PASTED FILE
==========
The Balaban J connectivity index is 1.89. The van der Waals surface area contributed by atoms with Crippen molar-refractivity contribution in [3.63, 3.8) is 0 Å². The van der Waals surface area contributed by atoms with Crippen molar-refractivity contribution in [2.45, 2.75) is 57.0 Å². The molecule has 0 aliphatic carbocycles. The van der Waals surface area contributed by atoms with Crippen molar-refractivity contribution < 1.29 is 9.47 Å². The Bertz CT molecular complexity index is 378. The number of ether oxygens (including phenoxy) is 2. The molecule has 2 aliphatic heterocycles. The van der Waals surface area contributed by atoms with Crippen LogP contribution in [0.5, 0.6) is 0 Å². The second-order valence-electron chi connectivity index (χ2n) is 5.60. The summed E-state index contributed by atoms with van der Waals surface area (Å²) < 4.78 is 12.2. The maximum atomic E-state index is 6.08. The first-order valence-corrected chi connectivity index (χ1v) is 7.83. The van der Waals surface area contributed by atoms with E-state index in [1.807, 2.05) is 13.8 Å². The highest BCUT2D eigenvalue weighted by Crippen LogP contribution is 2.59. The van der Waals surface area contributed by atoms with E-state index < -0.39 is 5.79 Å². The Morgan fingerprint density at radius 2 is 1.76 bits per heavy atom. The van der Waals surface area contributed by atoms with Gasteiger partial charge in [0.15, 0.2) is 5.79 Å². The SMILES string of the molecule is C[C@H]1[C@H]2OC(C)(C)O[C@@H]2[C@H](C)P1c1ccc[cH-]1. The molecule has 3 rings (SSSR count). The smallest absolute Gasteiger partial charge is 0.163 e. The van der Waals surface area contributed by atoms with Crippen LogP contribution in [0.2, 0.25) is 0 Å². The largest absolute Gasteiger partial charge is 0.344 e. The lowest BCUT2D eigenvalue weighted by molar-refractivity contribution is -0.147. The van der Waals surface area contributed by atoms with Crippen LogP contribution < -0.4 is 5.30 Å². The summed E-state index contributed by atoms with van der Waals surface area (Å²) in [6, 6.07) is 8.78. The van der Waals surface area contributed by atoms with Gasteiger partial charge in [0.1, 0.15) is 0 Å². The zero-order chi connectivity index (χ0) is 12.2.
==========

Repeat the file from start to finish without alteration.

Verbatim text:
The Balaban J connectivity index is 1.89. The van der Waals surface area contributed by atoms with Crippen molar-refractivity contribution in [3.63, 3.8) is 0 Å². The van der Waals surface area contributed by atoms with Crippen molar-refractivity contribution in [2.45, 2.75) is 57.0 Å². The molecule has 0 aliphatic carbocycles. The van der Waals surface area contributed by atoms with Crippen molar-refractivity contribution < 1.29 is 9.47 Å². The Bertz CT molecular complexity index is 378. The number of ether oxygens (including phenoxy) is 2. The molecule has 2 aliphatic heterocycles. The van der Waals surface area contributed by atoms with Crippen LogP contribution in [0.5, 0.6) is 0 Å². The second-order valence-electron chi connectivity index (χ2n) is 5.60. The summed E-state index contributed by atoms with van der Waals surface area (Å²) < 4.78 is 12.2. The maximum atomic E-state index is 6.08. The first-order valence-corrected chi connectivity index (χ1v) is 7.83. The van der Waals surface area contributed by atoms with E-state index in [1.807, 2.05) is 13.8 Å². The highest BCUT2D eigenvalue weighted by Crippen LogP contribution is 2.59. The van der Waals surface area contributed by atoms with E-state index < -0.39 is 5.79 Å². The Morgan fingerprint density at radius 2 is 1.76 bits per heavy atom. The van der Waals surface area contributed by atoms with Gasteiger partial charge in [0.15, 0.2) is 5.79 Å². The SMILES string of the molecule is C[C@H]1[C@H]2OC(C)(C)O[C@@H]2[C@H](C)P1c1ccc[cH-]1. The molecule has 3 rings (SSSR count). The smallest absolute Gasteiger partial charge is 0.163 e. The van der Waals surface area contributed by atoms with Crippen LogP contribution in [0.2, 0.25) is 0 Å². The largest absolute Gasteiger partial charge is 0.344 e. The lowest BCUT2D eigenvalue weighted by molar-refractivity contribution is -0.147. The van der Waals surface area contributed by atoms with Crippen LogP contribution < -0.4 is 5.30 Å². The summed E-state index contributed by atoms with van der Waals surface area (Å²) in [6, 6.07) is 8.78. The van der Waals surface area contributed by atoms with Gasteiger partial charge in [0.1, 0.15) is 0 Å². The zero-order chi connectivity index (χ0) is 12.2.